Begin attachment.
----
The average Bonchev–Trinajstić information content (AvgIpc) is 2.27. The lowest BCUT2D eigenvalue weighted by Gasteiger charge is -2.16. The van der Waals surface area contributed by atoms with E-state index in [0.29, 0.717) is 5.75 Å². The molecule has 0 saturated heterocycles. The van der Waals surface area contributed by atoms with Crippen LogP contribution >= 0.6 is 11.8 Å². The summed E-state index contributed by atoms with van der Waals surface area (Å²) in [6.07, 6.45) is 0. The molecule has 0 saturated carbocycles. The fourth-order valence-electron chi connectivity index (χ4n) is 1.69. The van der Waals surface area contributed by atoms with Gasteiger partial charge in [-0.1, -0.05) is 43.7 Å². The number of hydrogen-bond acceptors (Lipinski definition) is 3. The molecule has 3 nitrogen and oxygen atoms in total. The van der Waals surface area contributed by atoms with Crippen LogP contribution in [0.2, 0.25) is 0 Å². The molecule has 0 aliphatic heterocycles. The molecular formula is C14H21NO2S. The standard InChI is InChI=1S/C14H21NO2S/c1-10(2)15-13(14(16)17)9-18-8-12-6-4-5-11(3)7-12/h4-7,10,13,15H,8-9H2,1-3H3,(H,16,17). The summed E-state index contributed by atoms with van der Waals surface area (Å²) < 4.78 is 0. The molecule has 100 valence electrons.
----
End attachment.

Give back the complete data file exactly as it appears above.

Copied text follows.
The average Bonchev–Trinajstić information content (AvgIpc) is 2.27. The lowest BCUT2D eigenvalue weighted by Gasteiger charge is -2.16. The van der Waals surface area contributed by atoms with E-state index in [0.29, 0.717) is 5.75 Å². The molecule has 0 saturated heterocycles. The van der Waals surface area contributed by atoms with Crippen LogP contribution >= 0.6 is 11.8 Å². The summed E-state index contributed by atoms with van der Waals surface area (Å²) in [6.07, 6.45) is 0. The molecule has 0 saturated carbocycles. The fourth-order valence-electron chi connectivity index (χ4n) is 1.69. The van der Waals surface area contributed by atoms with Gasteiger partial charge in [-0.1, -0.05) is 43.7 Å². The number of hydrogen-bond acceptors (Lipinski definition) is 3. The molecule has 3 nitrogen and oxygen atoms in total. The van der Waals surface area contributed by atoms with Crippen LogP contribution in [0.2, 0.25) is 0 Å². The molecule has 0 aliphatic heterocycles. The molecular formula is C14H21NO2S. The standard InChI is InChI=1S/C14H21NO2S/c1-10(2)15-13(14(16)17)9-18-8-12-6-4-5-11(3)7-12/h4-7,10,13,15H,8-9H2,1-3H3,(H,16,17). The summed E-state index contributed by atoms with van der Waals surface area (Å²) < 4.78 is 0. The molecule has 100 valence electrons.